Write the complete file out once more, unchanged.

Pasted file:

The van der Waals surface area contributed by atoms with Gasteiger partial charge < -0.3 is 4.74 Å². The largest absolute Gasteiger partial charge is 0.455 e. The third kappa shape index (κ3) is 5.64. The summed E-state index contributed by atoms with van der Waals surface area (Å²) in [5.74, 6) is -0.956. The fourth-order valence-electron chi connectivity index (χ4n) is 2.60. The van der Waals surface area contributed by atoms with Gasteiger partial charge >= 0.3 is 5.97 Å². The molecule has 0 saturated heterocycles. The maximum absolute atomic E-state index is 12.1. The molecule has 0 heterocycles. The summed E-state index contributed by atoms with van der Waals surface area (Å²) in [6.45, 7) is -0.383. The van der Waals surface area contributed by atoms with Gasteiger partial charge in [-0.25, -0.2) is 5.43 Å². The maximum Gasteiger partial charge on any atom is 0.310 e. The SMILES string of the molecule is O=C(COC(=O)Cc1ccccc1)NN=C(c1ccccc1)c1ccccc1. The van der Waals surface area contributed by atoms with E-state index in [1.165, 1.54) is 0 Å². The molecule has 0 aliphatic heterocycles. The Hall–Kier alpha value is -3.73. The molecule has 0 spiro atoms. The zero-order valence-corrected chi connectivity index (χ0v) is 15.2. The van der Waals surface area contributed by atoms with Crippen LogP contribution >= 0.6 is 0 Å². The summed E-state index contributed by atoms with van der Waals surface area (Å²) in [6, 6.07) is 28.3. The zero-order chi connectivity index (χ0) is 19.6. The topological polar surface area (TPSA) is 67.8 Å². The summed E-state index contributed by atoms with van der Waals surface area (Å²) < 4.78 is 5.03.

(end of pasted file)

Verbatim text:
The van der Waals surface area contributed by atoms with Gasteiger partial charge < -0.3 is 4.74 Å². The largest absolute Gasteiger partial charge is 0.455 e. The third kappa shape index (κ3) is 5.64. The summed E-state index contributed by atoms with van der Waals surface area (Å²) in [5.74, 6) is -0.956. The fourth-order valence-electron chi connectivity index (χ4n) is 2.60. The van der Waals surface area contributed by atoms with Gasteiger partial charge >= 0.3 is 5.97 Å². The molecule has 0 saturated heterocycles. The maximum absolute atomic E-state index is 12.1. The molecule has 0 heterocycles. The summed E-state index contributed by atoms with van der Waals surface area (Å²) in [6.45, 7) is -0.383. The van der Waals surface area contributed by atoms with Gasteiger partial charge in [-0.25, -0.2) is 5.43 Å². The maximum Gasteiger partial charge on any atom is 0.310 e. The SMILES string of the molecule is O=C(COC(=O)Cc1ccccc1)NN=C(c1ccccc1)c1ccccc1. The van der Waals surface area contributed by atoms with E-state index in [1.165, 1.54) is 0 Å². The molecule has 0 aliphatic heterocycles. The Hall–Kier alpha value is -3.73. The molecule has 0 spiro atoms. The zero-order valence-corrected chi connectivity index (χ0v) is 15.2. The van der Waals surface area contributed by atoms with Crippen LogP contribution >= 0.6 is 0 Å². The summed E-state index contributed by atoms with van der Waals surface area (Å²) in [6, 6.07) is 28.3. The zero-order chi connectivity index (χ0) is 19.6. The topological polar surface area (TPSA) is 67.8 Å². The summed E-state index contributed by atoms with van der Waals surface area (Å²) < 4.78 is 5.03.